Improved Integrated Reservoir Interpretation Using Gas While Drilling Data
- D. Kandel (TotalFinaElf) | R. Quagliaroli (ENI/Agip) | G. Segalini (TotalFinaElf) | B. Barraud (TotalFinaElf)
- Document ID
- Society of Petroleum Engineers
- SPE Reservoir Evaluation & Engineering
- Publication Date
- December 2001
- Document Type
- Journal Paper
- 489 - 501
- 2001. Society of Petroleum Engineers
- 1.6 Drilling Operations, 4.3.4 Scale, 3 Production and Well Operations, 5.2.1 Phase Behavior and PVT Measurements, 5.2.2 Fluid Modeling, Equations of State, 4.1.5 Processing Equipment, 5.2 Fluid Characterization, 1.12.3 Mud logging / Surface Measurements, 1.11.2 Drilling Fluid Selection and Formulation (Chemistry, Properties), 2.4.3 Sand/Solids Control, 5.1.1 Exploration, Development, Structural Geology, 5.5.11 Formation Testing (e.g., Wireline, LWD), 5.5.2 Core Analysis, 5.4.2 Gas Injection Methods, 1.11 Drilling Fluids and Materials, 5.2 Reservoir Fluid Dynamics, 5.6.4 Drillstem/Well Testing, 4.2 Pipelines, Flowlines and Risers, 1.12.6 Drilling Data Management and Standards, 4.6 Natural Gas, 5.1.5 Geologic Modeling, 5.8.7 Carbonate Reservoir, 5.6.1 Open hole/cased hole log analysis, 4.1.2 Separation and Treating, 5.3.1 Flow in Porous Media
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The acquisition of gas in mud data while drilling for geological surveillance and safety is an almost universal practice. This source of data is only rarely used for formation evaluation because of the widely accepted presumption that it is unreliable and unrepresentative. Recent developments in the mud-logging industry to improve gas data acquisition and analysis have led to the availability of better quality data.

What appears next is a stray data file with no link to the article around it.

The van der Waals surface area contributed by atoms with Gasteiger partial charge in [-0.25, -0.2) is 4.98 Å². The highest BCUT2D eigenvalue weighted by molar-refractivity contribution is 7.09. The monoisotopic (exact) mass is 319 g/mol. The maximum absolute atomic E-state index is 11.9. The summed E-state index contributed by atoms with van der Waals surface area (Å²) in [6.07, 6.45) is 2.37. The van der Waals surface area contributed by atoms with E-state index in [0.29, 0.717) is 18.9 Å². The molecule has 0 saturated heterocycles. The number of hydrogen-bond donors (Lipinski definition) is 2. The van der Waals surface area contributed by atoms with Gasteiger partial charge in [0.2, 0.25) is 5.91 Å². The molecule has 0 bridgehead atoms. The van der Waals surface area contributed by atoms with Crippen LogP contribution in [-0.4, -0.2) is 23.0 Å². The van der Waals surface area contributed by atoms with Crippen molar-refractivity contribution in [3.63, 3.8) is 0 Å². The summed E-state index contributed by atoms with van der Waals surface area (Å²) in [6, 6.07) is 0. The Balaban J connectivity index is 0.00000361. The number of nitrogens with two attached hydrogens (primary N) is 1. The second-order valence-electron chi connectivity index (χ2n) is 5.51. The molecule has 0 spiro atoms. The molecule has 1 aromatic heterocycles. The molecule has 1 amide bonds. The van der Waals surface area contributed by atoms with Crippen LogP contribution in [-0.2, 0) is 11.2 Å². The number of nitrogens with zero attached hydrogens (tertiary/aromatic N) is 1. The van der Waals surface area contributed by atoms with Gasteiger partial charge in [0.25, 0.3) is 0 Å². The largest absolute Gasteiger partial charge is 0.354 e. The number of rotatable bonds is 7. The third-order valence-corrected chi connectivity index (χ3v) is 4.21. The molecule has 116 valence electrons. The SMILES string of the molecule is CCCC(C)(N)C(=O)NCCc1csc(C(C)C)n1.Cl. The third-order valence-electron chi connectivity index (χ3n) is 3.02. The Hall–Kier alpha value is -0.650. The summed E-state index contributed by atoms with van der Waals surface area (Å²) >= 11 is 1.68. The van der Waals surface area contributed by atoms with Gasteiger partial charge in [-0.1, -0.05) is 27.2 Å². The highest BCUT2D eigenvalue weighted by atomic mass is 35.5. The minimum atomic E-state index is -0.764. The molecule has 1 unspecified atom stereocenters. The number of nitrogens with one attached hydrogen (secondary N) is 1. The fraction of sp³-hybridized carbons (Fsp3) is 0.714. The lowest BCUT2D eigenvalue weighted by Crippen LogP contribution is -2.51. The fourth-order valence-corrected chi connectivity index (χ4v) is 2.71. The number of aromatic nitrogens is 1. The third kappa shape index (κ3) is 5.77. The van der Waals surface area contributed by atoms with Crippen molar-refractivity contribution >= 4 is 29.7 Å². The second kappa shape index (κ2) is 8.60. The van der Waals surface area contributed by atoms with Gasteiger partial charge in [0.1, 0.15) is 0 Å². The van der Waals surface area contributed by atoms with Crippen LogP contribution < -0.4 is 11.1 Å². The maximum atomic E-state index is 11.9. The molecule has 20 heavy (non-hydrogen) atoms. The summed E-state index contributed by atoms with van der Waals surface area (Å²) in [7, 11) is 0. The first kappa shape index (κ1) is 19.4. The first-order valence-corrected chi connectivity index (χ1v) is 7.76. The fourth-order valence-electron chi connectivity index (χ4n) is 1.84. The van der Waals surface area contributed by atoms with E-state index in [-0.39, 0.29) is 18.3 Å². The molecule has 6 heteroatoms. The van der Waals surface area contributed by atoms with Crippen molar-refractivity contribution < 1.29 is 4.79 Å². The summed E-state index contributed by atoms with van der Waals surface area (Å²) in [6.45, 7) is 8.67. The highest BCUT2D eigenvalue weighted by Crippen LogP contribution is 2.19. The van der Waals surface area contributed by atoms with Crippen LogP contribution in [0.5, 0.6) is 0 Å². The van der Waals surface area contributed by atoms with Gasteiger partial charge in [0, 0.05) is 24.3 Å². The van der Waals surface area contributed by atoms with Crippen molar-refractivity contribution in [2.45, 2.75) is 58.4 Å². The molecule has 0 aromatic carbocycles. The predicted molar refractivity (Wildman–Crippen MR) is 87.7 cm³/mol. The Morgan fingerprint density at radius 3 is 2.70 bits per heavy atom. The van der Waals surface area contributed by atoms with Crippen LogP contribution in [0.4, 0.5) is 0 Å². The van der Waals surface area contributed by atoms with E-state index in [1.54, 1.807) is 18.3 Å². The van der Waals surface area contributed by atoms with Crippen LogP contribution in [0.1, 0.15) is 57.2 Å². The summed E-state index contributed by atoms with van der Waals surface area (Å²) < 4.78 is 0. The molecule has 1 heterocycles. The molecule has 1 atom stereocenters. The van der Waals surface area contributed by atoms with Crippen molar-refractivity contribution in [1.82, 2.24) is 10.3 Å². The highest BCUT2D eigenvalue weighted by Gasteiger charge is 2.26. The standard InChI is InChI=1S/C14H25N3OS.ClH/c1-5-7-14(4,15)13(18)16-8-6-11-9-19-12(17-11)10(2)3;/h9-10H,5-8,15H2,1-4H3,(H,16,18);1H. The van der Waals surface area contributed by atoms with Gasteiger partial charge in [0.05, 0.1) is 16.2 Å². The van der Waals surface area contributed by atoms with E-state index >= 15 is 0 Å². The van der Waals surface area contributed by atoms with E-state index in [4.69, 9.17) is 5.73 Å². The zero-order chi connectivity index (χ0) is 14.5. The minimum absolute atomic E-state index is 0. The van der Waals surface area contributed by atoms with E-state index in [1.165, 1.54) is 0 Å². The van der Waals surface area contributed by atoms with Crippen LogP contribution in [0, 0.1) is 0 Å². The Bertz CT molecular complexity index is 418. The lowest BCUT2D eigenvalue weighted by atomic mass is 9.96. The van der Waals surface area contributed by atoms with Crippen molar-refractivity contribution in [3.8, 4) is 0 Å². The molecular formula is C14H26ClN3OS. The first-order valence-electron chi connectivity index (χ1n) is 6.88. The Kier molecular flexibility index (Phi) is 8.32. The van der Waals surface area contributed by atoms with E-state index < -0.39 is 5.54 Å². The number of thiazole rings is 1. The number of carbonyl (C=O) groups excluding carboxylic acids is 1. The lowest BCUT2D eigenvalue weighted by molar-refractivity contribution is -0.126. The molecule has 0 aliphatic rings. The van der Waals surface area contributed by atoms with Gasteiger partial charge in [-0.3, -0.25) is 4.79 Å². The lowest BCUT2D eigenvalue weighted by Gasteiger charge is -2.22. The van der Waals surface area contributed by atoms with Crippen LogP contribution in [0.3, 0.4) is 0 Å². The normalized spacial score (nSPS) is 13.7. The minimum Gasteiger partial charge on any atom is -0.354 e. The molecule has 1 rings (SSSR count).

Within a joint Elf/Eni-Agip Div. research program, a new interpretation method has been developed following the comprehensive analysis and interpretation of gas data from a wide range of wells covering different types of geological, petroleum, and drilling environments.
The results, validated by correlation and comparison with other data such as logs, well tests, and pressure/volume temperature (PVT) data, enable us to characterize lithological changes; porosity variations and permeability barriers; seal depth, thickness, and efficiency; gas diffusion or leakage; gas/oil and hydrocarbon/water contacts; vertical changes in fluid over a thick monolayer pay zone; vertical fluid differentiation in multilayer intervals; and biodegradation.
The comparison of surface gas, PVT, and geochemistry data clearly confirms the consistency between the drilling gas data (gas shows) and the corresponding reservoir fluid composition.
The near real-time availability, at no extra acquisition cost, of such data has led to:
The optimization of future well operations (such as logging and testing).
A better integration of while-drilling data to the well evaluation process.
A significant improvement in both early formation evaluation and reservoir studies, especially for the following applications, in which traditional log analysis often remains inconclusive:
Dynamic barriers and seal efficiency.
Examples show gas while drilling (GWD) wellsite quicklook interpretations with simple lithological and fluid interpretations, as well as more complex reservoir and fluid characterization applications in varied geographical and geological contexts; both demonstrate how GWD data are integrated with more standard data sets.
The measurement of gas shows is standard practice during the drilling of exploration and development wells.
Continuous gas monitoring sometimes enables us to indicate, in general terms, the presence of hydrocarbon-bearing intervals, but it rarely allows us to define the fluid types (oil, condensate and/or gas, and water).